10 Some Graph Theory and Randomized Algorithms (September 1 1999)

10.6 Notes on Chapter 9

Section 10.1.1. Modern interest in expanders and their algorithmic uses goes back to the early 1980s, e.g. their use in parallel sorting networks by Ajtai et al [3], and was increased by Alon’s [29] graph-theoretic formulation of Cheeger’s inequality. The conference proceedings [157] provides an overview.

Edge-expansion, measured by parameters like hh at (10.2), is more relevant to random walk than vertex-expansion. Walters [334] compares definitions. What we call “expander” is often called bounded-degree expander.

Section 10.1.2. Ajtai et al [4], studying the “amplification of randomness” problems in section 10.4.1, was perhaps the first explicit use of random walk on expanders. In Theorem 10.1, the upper bounds on τ*\tau^{*} and ECEC go back to Chandra et al [85].

Section 10.1.3. With the failure of conjecture (10.9), the next natural conjecture is: on a rr-regular graph

τ0=?O(max(n,τ2)max(logn,r)).\tau_{0}=^{?}O(\max(n,\tau_{2})\max(\log n,r)).

It’s not clear whether such conjectures are worth pursuing.

Section 10.2. More classical accounts of spectral graph theory are in Cvetkovic et al [107, 106].

On a not-necessarily-regular graph, Chung [95] studies the eigenvalues of the matrix {\cal L} defined by

vw\displaystyle{\cal L}_{vw} =\displaystyle= 1, w=v\displaystyle 1,\quad w=v (10.23)
=\displaystyle= -(dvdw)-1/2 for an edge (v,w)\displaystyle-(d_{v}d_{w})^{-1/2}\mbox{ for an edge }(v,w)
=\displaystyle= 0 else.\displaystyle 0\mbox{ else}.

In the regular case, --{\cal L} is the QQ-matrix of transition rates for the continuous-time random walk, and so Chung’s eigenvalues are identical to our continuous-time eigenvalues. In the non-regular case there is no simple probabilistic interpretation of {\cal L} and hence no simple probabilistic interpretation of results involving the relaxation time 1/λ21/\lambda_{2} associated with {\cal L}.

Section 10.2.1. Chung [95] Chapter 3 gives more detailed results about diameter and eigenvalues. One can slightly sharpen the argument for Proposition 10.4 by using (10.11) and the analog of Chapter 4 Lemma 26 (yyy 10/11/94 version) in which the threshold for τ1disc\tau_{1}^{{\rm disc}} is set at 1-ε1-\varepsilon. Such arguments give bounds closer to that of [95] Corollary 3.2: if GG is not complete then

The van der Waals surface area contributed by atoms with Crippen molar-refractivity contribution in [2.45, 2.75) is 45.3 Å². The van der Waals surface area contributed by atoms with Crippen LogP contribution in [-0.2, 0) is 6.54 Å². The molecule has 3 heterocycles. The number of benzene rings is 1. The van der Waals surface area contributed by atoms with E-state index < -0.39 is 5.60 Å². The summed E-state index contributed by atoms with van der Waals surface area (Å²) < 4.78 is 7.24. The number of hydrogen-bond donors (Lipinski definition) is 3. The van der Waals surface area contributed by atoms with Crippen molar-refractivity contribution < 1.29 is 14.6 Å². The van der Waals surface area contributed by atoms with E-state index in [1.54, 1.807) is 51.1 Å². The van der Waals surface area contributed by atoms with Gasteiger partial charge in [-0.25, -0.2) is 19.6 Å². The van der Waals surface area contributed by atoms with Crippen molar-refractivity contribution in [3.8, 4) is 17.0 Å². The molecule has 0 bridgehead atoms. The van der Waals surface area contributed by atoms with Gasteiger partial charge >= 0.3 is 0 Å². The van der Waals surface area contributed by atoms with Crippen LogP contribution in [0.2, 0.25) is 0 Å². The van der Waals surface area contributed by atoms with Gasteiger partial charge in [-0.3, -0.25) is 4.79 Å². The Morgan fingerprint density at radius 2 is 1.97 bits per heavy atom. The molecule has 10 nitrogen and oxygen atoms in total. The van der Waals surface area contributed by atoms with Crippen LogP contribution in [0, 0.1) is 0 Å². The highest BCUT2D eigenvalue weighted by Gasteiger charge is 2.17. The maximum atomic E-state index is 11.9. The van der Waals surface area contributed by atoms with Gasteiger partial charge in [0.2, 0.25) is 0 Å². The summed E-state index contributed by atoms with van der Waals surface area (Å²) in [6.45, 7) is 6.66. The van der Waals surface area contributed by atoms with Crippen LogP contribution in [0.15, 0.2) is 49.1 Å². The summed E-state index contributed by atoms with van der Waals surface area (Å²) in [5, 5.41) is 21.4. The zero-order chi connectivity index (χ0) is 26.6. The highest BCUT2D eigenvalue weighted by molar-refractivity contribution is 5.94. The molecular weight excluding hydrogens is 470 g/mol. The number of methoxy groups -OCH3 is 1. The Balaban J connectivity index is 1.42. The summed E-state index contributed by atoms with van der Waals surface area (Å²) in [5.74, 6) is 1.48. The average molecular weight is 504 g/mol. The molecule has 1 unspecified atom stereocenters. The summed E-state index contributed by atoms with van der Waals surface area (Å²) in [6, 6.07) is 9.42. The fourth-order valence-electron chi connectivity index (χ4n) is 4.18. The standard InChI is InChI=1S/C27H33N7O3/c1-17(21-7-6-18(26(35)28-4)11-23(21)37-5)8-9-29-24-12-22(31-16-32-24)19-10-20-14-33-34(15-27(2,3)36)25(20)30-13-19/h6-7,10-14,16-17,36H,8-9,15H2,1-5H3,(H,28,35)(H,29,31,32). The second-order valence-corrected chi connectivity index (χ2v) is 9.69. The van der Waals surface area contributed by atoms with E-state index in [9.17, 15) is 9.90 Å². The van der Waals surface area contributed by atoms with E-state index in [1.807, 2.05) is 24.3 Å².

Δlog(n-1)log3-λ21+λ2.\Delta\leq\left\lceil\frac{\log(n-1)}{\log{\textstyle\frac{3-\lambda_{2}}{1+% \lambda_{2}}}}\right\rceil.

Section 10.2.2. Chung [95] section 4.4 analyzes a somewhat related routing problem. Broder et al [68] analyze a dynamic version of path selection in expanders.

Section 10.3.1. Example 10.7 (union of sets) and the more general DNF counting problem were studied systematically by Karp et al [210]; see also [265] section 11.2.

The Solovay-Strassen test of primality depends on a certain property of the Jacobi symbol: see [265] section 14.6 for a proof of this property.

Section 10.4.1. Several other uses of random walks on expanders can be found in Ajtai et al [4], Cohen and Wigderson [97], Impagliazzo and Zuckerman [188].

Section 10.4.4. Tetali [327] discussions extensions of parts (a,b) of Proposition 10.10 to nonsymmetric cost matrices.

Section 10.5. More extensive treatments of approximate counting are in Sinclair [308] and Motwani and Raghavan [265] Chapter 12.

Jerrum et al [200] formalize a notion of self-reducibility and show that, under this condition, approximate counting can be performed in polynomial time iff approximately uniform sampling can. See Sinclair [308] section 1.4 for a nice exposition.

Abstractly, we are studying randomized algorithms which produce a random estimate a^(d)\hat{a}(d) of a numerical quantity a(d)a(d) (where dd measures the “size” of the problem) together with a rigorous bound of the form

P((1-ε)a(d)a^(d)(1+ε)a(d))1-δ.P((1-\varepsilon)a(d)\leq\hat{a}(d)\leq(1+\varepsilon)a(d))\geq 1-\delta.

Such a scheme is a FPRAS (fully polynomial randomized approximation scheme) if the cost of the algorithm is bounded by a polynomial in dd, 1/ε1/\varepsilon and log1/δ\log 1/\delta. Here the conclusion involving log1/δ\log 1/\delta is what emerges from proofs using large deviation techniques.

Section 10.5.1. Other papers on the volume problem and the related problem of sampling from a log-concave distribution are Lovász and Simonovits [238], Applegate and Kannan [33], Dyer and Frieze [136], Lovász and Simonovits [239] and Frieze et al [158].

Section 10.5.2. In the background is the problem of approximating the permanent

perA:=σi=1nAiσ(i){\rm per}A:=\sum_{\sigma}\prod_{i=1}^{n}A_{i\sigma(i)}

of a n×nn\times n non-negative matrix, where the sum is over all permutations σ\sigma. When AA is the adjacency matrix of a n+nn\ +\ n bipartite graph, per(A) is the number of perfect matchings. Approximate counting of perfect matchings is in principle similar to approximate counting of all matchings; one seeks to use the chain in section 10.5.2 restricted to ii-1{\cal M}_{i}\cup{\cal M}_{i-1}, where i{\cal M}_{i} is the set of matchings with exactly ii edges. But successful analysis of this chain requires that we have a dense graph, with minimum degree >n/2>n/2. Jerrum and Sinclair [196] gave the first analysis, using the Cheeger inequality and estimating expansion via distinguished paths. Sinclair [308] Chapter 3 and Motwani and Raghavan [265] Chapter 11 give more detailed expositions. Subsequently it was realized that using the distinguished paths technique directly to bound τ2\tau_{2} was more efficient. A more general setting is to seek to sample from the non-uniform distribution on matchings MM


for a parameter λ>1\lambda>1. The distinguished paths technique [197, 199] giving (10.22) works in this setting to give